Big 12: Geoff Swaim

Depth chart analysis: Texas

May, 1, 2014
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Over the next two weeks, we’ll be analyzing the depth charts of every Big 12 team coming out of the spring, continuing Thursday with Texas. New coach Charlie Strong has yet to release an official depth chart, so this is only a projection:

OFFENSE (projected starter in bold)

QB: David Ash (Jr.), Tyrone Swoopes (So.)

David Ash
Max Olson/ESPNDavid Ash (left) and Tyrone Swoopes did little to answer Texas' QB questions this spring.
Texas had reason for optimism entering the spring when Ash returned with two years of eligibility and no signs of post-concussion issues. The foot fracture he suffered in April will sideline him for several months, and Strong hopes to have him back sometime in July. Swoopes showed flashes in the spring game. This group will look a lot better in June when Jerrod Heard enrolls, and Texas is still waiting on a decision from ex-USC QB Max Wittek.

RB: Malcolm Brown (Sr.), Johnathan Gray (Jr.), Joe Bergeron (Sr.), Jalen Overstreet (So.)

This group could end up being one of the Big 12’s best this fall, but there’s still work to be done this summer. Gray is still recovering from a torn Achilles but should be cleared in time for the season opener. When he’s back, he could be one of the conference’s most versatile rushers. Bergeron was held out of the end of spring practice to work on academics but is expected to rejoin the team this summer. Brown is in the best shape of his career and will be the workhorse as a senior. Overstreet thrived on outside runs in the spring game and could become a factor in the fall. Texas adds three freshmen to the mix this summer.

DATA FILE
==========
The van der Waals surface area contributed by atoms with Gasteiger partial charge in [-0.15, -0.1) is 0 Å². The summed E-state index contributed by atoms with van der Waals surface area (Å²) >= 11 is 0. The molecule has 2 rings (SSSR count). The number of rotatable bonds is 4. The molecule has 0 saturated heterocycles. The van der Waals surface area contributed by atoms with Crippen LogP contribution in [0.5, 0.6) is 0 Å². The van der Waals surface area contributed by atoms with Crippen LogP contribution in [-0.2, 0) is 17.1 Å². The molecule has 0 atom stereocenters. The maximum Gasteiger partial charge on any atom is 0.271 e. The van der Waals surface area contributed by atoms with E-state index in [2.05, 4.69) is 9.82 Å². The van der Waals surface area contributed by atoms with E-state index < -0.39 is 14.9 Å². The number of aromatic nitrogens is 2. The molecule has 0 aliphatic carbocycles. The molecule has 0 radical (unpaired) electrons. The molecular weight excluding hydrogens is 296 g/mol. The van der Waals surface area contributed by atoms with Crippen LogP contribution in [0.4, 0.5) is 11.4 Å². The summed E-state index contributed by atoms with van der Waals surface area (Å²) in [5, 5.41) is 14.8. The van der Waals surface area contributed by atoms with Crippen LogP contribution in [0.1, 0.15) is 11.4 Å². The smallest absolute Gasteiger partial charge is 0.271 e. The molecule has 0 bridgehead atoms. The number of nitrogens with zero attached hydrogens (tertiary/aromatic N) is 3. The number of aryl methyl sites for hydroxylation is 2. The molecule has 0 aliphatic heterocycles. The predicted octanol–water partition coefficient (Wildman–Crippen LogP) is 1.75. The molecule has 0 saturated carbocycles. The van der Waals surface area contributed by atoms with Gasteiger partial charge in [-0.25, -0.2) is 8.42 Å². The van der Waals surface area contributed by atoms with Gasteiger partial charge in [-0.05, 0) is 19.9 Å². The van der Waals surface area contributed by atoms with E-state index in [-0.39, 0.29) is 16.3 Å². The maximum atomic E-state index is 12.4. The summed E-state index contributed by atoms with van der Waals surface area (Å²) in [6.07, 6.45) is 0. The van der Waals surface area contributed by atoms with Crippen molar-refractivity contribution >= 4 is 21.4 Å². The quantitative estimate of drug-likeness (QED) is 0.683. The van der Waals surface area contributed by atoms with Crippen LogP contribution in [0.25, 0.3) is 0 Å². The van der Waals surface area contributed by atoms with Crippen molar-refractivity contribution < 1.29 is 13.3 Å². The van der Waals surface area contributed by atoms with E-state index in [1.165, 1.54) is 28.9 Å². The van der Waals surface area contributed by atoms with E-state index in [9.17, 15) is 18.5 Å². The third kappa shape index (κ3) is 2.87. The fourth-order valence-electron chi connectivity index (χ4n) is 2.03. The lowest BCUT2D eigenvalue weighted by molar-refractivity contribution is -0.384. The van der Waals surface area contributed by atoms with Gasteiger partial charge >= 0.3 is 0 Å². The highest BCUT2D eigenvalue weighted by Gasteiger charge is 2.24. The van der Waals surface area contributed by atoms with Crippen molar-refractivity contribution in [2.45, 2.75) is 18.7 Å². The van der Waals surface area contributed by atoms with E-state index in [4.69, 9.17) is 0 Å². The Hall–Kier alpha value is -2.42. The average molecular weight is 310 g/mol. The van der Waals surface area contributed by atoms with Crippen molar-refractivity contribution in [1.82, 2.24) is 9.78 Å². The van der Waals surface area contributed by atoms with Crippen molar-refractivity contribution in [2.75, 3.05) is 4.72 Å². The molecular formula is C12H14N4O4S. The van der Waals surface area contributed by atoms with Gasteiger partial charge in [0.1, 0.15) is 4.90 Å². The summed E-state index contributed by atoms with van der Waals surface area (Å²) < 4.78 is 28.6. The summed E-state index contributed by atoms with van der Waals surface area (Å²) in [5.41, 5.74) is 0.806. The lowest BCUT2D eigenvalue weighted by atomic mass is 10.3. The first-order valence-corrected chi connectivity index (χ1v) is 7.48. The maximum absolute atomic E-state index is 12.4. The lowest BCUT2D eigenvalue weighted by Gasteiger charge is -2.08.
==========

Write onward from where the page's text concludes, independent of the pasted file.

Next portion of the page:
WR: Jaxon Shipley (Sr.), Daje Johnson (Jr.)

WR: Marcus Johnson (Jr.), Jacorey Warrick (RFr.), Jake Oliver (RFr.)

WR: Kendall Sanders (Jr.), Montrel Meander (RFr.), John Harris (Sr.)

TE: Geoff Swaim (Sr.), M.J. McFarland (Jr.), Blake Whiteley (So.)

The trio of Shipley, Marcus Johnson and Sanders received strong praise from Texas coaches this spring. Marcus Johnson and Sanders are both big-play threats and Shipley will be a four-year starter who’s one of the league’s best possession receivers. After disciplinary issues in his first two years, Daje Johnson is doing everything asked of him and will get the ball in a variety of ways. The depth behind them is young, with three second-year wideouts and five incoming freshmen fighting for playing time. Texas might not have a game-changing tight end, but Swaim had a great spring, McFarland reemerged as a pass-catching threat and Greg Daniels, who missed the spring, can set the edge as a blocker.